The writer died yesterday at the age of 85. I have not read most of the works of this prolific author but I did enjoy the ones that I read, such as Goodbye Columbus, Portnoy’s Complaint, Our Gang, The Plot Against America, and The Breast. For some reason, I never got around to reading the series of novels that featured the protagonist Nathan Zuckerman, an omission that I should rectify.
Roth was clearly a gifted and wildly imaginative writer, bitingly funny, who was showered with all manner of awards and prizes though not the Nobel. Once you started one of his books, you were effortlessly carried right through to the end. But the end was itself sometimes bumpy. My experience of his books was to thoroughly enjoy them but wish the ending were different, though I had no idea what a proper ending should be like. The exception was Portnoy’s Complaint, which had a beautiful ending.
Roth was able to easily blend politics and social commentary into his novels. For those of us who lived through the Nixon era, his biting satire Our Gang was riotously funny though again with a weak ending. I was often surprised by the number of well-read and politically savvy people of my generation who had never heard of this book. His book The Plot Against America was an alternative history in which a Nazi-sympathizing Charles Lindbergh defeats Franklin Delano Roosevelt in the 1940 presidential election. It presented a chilling scenario of how flimsy are the democratic institutions that supposedly protect us from the election of a fascist president.
Although many of Roth’s characters reflected the American Jewish experience, he was not religious himself, an attitude that he says reflected the times in which he grew up where maintaining a tribal identity was not considered important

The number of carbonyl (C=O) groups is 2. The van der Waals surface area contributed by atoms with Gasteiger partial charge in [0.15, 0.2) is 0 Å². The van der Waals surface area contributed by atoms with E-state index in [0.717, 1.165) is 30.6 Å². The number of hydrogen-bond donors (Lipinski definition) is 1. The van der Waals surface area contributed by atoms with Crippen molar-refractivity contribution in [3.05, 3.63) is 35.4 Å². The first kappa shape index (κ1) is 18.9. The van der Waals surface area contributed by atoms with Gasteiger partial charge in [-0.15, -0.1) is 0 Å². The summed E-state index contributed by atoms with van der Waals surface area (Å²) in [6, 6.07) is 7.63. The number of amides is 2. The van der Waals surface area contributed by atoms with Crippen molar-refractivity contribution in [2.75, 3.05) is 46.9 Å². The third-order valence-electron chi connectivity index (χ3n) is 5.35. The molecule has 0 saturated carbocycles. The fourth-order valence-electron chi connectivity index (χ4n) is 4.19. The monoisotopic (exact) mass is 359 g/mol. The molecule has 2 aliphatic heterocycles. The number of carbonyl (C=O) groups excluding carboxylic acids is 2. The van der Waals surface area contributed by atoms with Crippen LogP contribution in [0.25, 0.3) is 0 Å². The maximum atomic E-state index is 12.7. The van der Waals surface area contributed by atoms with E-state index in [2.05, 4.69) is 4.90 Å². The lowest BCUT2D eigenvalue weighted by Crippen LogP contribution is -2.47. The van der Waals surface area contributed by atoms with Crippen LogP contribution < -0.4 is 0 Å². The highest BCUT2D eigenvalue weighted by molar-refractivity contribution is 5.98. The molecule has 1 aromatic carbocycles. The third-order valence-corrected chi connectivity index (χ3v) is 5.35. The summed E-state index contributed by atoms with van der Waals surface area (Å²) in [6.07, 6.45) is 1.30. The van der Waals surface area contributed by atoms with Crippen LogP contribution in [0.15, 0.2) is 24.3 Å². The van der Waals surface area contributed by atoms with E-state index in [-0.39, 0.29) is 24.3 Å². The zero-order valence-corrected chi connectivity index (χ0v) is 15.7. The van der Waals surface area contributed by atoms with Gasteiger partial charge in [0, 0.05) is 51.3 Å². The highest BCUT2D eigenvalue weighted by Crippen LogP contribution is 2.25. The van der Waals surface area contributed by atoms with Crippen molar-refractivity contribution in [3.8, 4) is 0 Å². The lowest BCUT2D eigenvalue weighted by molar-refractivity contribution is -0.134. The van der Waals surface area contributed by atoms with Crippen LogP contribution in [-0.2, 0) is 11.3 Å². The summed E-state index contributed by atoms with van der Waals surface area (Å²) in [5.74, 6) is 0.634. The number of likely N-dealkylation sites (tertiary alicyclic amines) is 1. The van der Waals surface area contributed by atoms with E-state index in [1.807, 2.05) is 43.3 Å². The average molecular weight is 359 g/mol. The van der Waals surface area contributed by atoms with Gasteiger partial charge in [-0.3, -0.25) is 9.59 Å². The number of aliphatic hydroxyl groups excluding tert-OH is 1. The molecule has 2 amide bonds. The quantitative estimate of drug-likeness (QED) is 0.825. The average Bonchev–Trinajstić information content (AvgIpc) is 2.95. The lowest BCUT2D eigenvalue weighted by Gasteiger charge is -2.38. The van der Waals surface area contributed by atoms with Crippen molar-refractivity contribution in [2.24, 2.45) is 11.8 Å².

From his earliest work, Roth’s Jewish readers were uneasy with his ironic view of Jewish life. Roth delighted in every nuance and absurdity of Jewish life in the US, but his defiantly secular sensibility was without piety or reverence. When asked about his religious beliefs in 2006, Roth told the radio interviewer Terry Gross that he had “no taste for delusion” nor any need for spiritual consolation. The Jewish community saw Roth as a wisenheimer – a sharp-tongued young man who had turned his back upon the religion of his fathers.
Heavyweight critics agreed. Robert Alter saw an element of “uncontrolled rage” against women and Jewish parents in Roth’s early books. Irving Howe argued that Roth lacked Tolstoyan amplitude because his books came out of a “thin personal culture”. Alfred Kazin wrote that Roth seemingly had escaped from his Jewishness altogether.
Repeatedly denying self-hatred or any wish to reject his Jewishness, he wrote: “I have never really tried, through my work or directly in my life, to sever all that binds me to the world I came out of.” But his “really” carried more than a hint of reservation in the midst of an uncomfortable profession of faith. “I was brought up in a Jewish neighbourhood,” he remarked, “and never saw a skullcap, a beard, sidelocks – ever, ever, ever – because the mission was to live here, not there. There was no there. If you asked your grandmother where she came from, she’d say, ‘Don’t worry about it. I forgot already.’”
Roth faced charges of misogyny in his writings, and it was an issue that was debated intensely all during his life.
These questions began to reach academic circles as early as 1976, when literary scholar Mary Allen argued that Roth had an “enormous rage and disappointment with womankind”. This was echoed over 30 years later when Vivian Gornick (herself one of the first critics to attack Roth’s misogyny) wrote that “for Philip Roth, women are monstrous”. This criticism stemmed from Roth’s depictions of volatile marriages and an emphasis on visceral male sexuality in his fiction, most notably in 1969’s infamous novel Portnoy’s Complaint. The book reviewer George Stade offered a common critique in his argument that Roth’s women were either “vicious and alluring” or “virtuous and boring”.
But Roth had an admirable attitude towards death as seen in his recent comments on it.
In an interview conducted by email with the New York Times in January, Roth approached his encroaching mortality with a cheerful spirit, describing ageing as “easing ever deeper daily into the redoubtable Valley of the Shadow”.
“I’m very pleased that I’m still alive. Moreover, when this happens, as it has, week after week and month after month since I began drawing Social Security, it produces the illusion that this thing is just never going to end, though of course I know that it can stop on a dime. It’s something like playing a game, day in and day out, a high-stakes game that for now, even against the odds, I just keep winning,” he wrote. “We will see how long my luck holds out.”
It is an attitude with which I heartily concur.